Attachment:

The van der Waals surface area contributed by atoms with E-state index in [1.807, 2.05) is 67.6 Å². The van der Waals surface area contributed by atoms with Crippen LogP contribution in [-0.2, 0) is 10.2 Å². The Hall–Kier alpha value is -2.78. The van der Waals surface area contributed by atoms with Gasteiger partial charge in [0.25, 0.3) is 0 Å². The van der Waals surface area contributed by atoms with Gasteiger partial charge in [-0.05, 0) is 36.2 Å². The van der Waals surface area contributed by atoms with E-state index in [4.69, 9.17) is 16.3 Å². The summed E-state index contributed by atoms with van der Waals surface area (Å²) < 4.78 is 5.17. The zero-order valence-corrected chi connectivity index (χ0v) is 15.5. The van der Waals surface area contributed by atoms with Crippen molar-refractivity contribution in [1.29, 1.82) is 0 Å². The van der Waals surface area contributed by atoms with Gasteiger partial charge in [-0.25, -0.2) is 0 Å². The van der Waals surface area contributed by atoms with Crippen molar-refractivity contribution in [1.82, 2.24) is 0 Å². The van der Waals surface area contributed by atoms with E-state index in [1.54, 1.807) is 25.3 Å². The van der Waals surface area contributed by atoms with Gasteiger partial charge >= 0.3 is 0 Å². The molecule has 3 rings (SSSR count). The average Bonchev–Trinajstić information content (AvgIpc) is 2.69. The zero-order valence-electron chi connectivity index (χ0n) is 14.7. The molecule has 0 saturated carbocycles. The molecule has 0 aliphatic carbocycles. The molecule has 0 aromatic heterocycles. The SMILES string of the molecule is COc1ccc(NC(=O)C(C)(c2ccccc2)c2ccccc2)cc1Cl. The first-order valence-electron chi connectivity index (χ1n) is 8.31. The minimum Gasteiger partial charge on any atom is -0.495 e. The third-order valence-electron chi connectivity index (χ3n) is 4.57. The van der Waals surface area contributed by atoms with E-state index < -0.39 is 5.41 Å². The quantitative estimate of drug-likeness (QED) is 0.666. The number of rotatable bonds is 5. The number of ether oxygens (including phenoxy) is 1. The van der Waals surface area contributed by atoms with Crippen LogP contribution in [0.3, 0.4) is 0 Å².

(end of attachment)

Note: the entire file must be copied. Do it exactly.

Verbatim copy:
The van der Waals surface area contributed by atoms with E-state index in [1.807, 2.05) is 67.6 Å². The van der Waals surface area contributed by atoms with Crippen LogP contribution in [-0.2, 0) is 10.2 Å². The Hall–Kier alpha value is -2.78. The van der Waals surface area contributed by atoms with Gasteiger partial charge in [0.25, 0.3) is 0 Å². The van der Waals surface area contributed by atoms with Gasteiger partial charge in [-0.05, 0) is 36.2 Å². The van der Waals surface area contributed by atoms with E-state index in [4.69, 9.17) is 16.3 Å². The summed E-state index contributed by atoms with van der Waals surface area (Å²) < 4.78 is 5.17. The zero-order valence-corrected chi connectivity index (χ0v) is 15.5. The van der Waals surface area contributed by atoms with Crippen molar-refractivity contribution in [1.29, 1.82) is 0 Å². The van der Waals surface area contributed by atoms with Gasteiger partial charge in [-0.25, -0.2) is 0 Å². The van der Waals surface area contributed by atoms with Crippen molar-refractivity contribution in [1.82, 2.24) is 0 Å². The van der Waals surface area contributed by atoms with E-state index in [1.54, 1.807) is 25.3 Å². The van der Waals surface area contributed by atoms with Gasteiger partial charge >= 0.3 is 0 Å². The molecule has 3 rings (SSSR count). The average Bonchev–Trinajstić information content (AvgIpc) is 2.69. The zero-order valence-electron chi connectivity index (χ0n) is 14.7. The molecule has 0 saturated carbocycles. The molecule has 0 aliphatic carbocycles. The molecule has 0 aromatic heterocycles. The SMILES string of the molecule is COc1ccc(NC(=O)C(C)(c2ccccc2)c2ccccc2)cc1Cl. The first-order valence-electron chi connectivity index (χ1n) is 8.31. The minimum Gasteiger partial charge on any atom is -0.495 e. The third-order valence-electron chi connectivity index (χ3n) is 4.57. The van der Waals surface area contributed by atoms with E-state index < -0.39 is 5.41 Å². The quantitative estimate of drug-likeness (QED) is 0.666. The number of rotatable bonds is 5. The number of ether oxygens (including phenoxy) is 1. The van der Waals surface area contributed by atoms with Crippen LogP contribution in [0.3, 0.4) is 0 Å².